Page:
The Digital Youth Symposium recently took place in the Science Gallery of Trinity College, Dublin where leading experts in education gathered to discuss the opportunities and risks of children’s engagement with the internet and other emerging technologies. The event brought together a number of organisations such as the National Council for Curriculum Assessment (NCCA), UNESCO, OECD, The Irish Times and academic researchers to consider the impact of technology on the education of young people. For a full list of speakers at the event see here.
On the agenda for the event was the emergence of modern technology and its application in the classroom. Teachers were encouraged to embrace technology in the classroom and integrate digital media into the pupil’s learning experience as it:
- Improves pupil engagement
- Can be conveniently accessed
- Increases productivity and homework completion
Ann Looney, Chief Executive of the NCCA, described how school is the place and time where a person’s identity is formed and it is essential that digital technology is seamlessly integrated into this process. Ann posed a number of topical questions during her discussion; why has technology not radically transformed schools and teaching? What is holding us back from change? Nostalgia. We like to retain the fond memories of our youth and hope for the same experiences for the next generation of school children.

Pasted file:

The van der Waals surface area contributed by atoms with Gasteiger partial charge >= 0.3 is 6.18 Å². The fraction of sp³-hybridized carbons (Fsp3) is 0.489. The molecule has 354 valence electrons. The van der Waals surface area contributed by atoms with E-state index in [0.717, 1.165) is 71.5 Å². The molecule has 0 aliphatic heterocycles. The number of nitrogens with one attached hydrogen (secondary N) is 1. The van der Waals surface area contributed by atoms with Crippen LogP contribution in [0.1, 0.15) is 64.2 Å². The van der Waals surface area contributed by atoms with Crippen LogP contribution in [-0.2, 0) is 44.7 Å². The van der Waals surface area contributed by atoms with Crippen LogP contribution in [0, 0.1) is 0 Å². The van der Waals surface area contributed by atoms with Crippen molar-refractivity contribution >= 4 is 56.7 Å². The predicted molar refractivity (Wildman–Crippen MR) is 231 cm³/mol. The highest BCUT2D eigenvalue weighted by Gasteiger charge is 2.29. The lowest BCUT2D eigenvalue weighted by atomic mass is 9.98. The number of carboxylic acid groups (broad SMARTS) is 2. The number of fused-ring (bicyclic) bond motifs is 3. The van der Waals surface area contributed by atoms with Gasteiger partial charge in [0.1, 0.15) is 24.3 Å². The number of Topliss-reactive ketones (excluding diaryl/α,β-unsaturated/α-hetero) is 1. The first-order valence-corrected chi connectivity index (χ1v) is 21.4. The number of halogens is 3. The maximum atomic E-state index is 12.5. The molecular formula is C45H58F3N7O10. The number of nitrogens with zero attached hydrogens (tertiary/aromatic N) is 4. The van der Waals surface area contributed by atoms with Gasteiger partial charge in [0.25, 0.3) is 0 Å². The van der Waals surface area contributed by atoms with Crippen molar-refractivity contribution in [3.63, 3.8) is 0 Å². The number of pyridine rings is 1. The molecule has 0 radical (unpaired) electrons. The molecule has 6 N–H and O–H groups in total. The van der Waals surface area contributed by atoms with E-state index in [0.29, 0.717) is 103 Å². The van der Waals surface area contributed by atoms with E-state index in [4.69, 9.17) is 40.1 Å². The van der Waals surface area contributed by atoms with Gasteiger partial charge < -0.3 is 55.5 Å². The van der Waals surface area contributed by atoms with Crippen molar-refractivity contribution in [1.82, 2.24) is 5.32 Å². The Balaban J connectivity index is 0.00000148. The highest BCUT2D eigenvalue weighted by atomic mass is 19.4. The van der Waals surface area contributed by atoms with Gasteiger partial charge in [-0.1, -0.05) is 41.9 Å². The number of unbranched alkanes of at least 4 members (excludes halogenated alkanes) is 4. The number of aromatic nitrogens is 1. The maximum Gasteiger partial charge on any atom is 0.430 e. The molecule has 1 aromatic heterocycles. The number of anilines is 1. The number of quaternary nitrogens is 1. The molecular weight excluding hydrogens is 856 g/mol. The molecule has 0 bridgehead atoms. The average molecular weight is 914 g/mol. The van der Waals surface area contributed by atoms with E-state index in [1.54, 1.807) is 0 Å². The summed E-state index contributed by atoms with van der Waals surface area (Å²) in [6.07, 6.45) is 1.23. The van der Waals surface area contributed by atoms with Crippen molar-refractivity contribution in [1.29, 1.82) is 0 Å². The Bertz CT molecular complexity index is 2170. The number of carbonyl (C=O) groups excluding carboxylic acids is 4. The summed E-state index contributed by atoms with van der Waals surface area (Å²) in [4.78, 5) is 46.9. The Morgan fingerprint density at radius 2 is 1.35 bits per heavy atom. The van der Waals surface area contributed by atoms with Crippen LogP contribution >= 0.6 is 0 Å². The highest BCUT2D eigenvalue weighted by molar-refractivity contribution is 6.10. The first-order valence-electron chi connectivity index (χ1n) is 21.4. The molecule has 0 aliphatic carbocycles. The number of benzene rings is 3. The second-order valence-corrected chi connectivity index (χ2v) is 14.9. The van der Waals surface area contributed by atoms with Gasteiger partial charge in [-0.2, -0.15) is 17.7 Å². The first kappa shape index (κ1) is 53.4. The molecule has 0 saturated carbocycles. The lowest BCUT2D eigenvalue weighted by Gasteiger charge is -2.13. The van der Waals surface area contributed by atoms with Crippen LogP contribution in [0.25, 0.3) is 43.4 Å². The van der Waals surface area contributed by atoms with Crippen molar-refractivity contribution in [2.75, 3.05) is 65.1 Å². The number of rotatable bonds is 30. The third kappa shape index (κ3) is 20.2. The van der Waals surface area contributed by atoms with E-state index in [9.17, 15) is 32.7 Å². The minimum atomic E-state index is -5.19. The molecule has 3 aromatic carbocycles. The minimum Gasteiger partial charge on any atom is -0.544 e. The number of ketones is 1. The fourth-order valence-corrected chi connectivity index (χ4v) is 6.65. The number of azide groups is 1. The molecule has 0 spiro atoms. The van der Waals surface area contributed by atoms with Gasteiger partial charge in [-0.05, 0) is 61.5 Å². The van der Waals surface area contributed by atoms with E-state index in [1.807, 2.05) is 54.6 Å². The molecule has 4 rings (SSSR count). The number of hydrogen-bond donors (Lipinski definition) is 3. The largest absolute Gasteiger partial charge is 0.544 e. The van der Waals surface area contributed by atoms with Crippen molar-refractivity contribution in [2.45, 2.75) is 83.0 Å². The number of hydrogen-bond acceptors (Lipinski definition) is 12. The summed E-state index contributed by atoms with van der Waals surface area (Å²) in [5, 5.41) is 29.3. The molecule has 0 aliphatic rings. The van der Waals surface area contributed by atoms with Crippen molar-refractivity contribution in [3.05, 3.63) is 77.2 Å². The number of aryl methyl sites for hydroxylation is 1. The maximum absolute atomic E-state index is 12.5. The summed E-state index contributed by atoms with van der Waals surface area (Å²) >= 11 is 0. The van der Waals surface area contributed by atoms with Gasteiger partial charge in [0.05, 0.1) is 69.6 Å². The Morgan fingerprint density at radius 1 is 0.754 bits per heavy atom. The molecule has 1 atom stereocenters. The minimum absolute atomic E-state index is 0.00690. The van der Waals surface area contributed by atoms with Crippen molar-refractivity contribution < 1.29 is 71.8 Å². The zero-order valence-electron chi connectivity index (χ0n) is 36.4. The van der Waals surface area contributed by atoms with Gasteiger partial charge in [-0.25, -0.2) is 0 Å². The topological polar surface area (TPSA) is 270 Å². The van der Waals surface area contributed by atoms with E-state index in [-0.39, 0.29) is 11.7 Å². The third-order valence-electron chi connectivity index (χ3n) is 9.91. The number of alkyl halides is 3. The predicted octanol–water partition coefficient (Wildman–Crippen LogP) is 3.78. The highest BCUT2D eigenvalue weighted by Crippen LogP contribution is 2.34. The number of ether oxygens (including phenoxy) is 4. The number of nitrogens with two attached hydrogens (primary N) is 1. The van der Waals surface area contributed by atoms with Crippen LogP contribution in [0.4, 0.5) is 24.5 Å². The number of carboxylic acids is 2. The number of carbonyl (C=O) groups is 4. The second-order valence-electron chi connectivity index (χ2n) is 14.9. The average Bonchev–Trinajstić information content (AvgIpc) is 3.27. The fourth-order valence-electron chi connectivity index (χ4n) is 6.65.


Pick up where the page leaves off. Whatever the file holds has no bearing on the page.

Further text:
Schools have come a long way. Many primary and secondary schools nationwide now have access to computers and the internet in their classrooms with 100MB broadband promised in every post-primary school in the country by 2014. Principals, secretaries and teachers are using school management systems such as Edvance to improve internal processes enabling teachers to focus educating pupils to the highest standard. Teachers are using Edvance to cultivate digital media skills in their pupils by encouraging them to use Web 2.0 tools such as blogs, wikis, discussion boards and project sites to complete online homework.
Generation Z are growing up with access to the internet, digital media and other technologies but need to be taught how to use these tools to their advantage. We may have taken the first steps by installing the hardware but we need to encourage an environment of digital media literacy.
Overall the Digital Youth event was hugely successful and provided a wealth of interesting and informative content. The discussion motivates us to continue to build the Edvance and ExamTime communities to help others embrace technology in their education.